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frogfish

Superbug Drug

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Boost for 'superbug' drugs race

The drugs could be combating the likes of MRSA within five years  
Scientists are claiming a major breakthrough in tackling drug-resistant "superbugs" such as MRSA. 
Researchers at the John Innes Centre (JIC) at Colney in Norfolk say they have used natural bacteria living in soil to attack and kill the infections. 

The team "persuaded" the Streptomyces to make potentially more effective antibiotics, hopefully capable of killing some of the lethal superbugs. 

They hope the research will help to develop urgently-needed new drugs.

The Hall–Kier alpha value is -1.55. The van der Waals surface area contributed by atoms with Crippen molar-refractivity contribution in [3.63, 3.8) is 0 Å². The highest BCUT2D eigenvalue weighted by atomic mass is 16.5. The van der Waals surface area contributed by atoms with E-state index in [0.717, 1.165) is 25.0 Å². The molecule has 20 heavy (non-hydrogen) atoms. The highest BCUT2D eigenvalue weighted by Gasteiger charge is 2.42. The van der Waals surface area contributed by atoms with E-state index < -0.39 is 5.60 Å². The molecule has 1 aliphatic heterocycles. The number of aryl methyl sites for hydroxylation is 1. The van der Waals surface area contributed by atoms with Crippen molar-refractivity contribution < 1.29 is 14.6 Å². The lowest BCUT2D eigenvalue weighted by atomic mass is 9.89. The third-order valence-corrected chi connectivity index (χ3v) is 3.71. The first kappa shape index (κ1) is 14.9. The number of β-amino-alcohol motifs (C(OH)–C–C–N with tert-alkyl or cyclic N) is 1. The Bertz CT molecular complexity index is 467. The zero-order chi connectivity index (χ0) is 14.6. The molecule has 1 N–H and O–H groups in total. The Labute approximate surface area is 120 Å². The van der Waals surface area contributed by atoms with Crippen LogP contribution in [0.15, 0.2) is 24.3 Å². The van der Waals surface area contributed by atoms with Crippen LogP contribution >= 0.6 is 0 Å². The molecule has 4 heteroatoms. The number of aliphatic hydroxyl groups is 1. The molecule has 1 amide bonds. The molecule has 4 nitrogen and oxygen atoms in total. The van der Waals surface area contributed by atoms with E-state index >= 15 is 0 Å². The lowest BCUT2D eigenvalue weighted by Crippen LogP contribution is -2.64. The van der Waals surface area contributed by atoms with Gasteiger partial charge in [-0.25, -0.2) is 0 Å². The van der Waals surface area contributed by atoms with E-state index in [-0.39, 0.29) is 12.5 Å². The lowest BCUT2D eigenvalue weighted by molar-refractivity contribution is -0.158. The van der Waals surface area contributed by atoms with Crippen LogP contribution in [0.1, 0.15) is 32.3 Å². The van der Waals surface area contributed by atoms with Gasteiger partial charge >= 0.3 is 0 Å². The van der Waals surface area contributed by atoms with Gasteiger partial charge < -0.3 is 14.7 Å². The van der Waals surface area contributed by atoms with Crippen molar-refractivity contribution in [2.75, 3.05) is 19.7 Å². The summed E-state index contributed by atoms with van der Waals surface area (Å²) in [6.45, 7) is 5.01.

Researchers said the discovery would allow scientists to forge ahead in the race to develop antibiotics to fight hospital acquired infections. 

The drugs could be available in five to 10 years. 

'Designer antibiotics' 

Team leader Prof Tony Maxwell said the researchers studied two natural variations of antibiotics produced by Streptomyces, a harmless type of soil bacteria. 

The JIC breakthrough was pinpointing the parts of the molecules that drive the anti-bacterial action. 

By adapting these parts of the molecules, it will be possible to make designer antibiotics, capable of better activity and with fewer side-effects, he said. 

Prof Maxwell, part of a team of scientists across Europe working in this field, added: "This is a milestone in the process of the development of new anti-bacterial agents. 

"There is an urgent need for new antibiotics. When it can cost in the region of £1bn to get a new drug to market, our research will help others in the field to develop new drugs." 

The research is published in the latest edition of the American scientific journal Antimicrobial Agents and Chemotherapy

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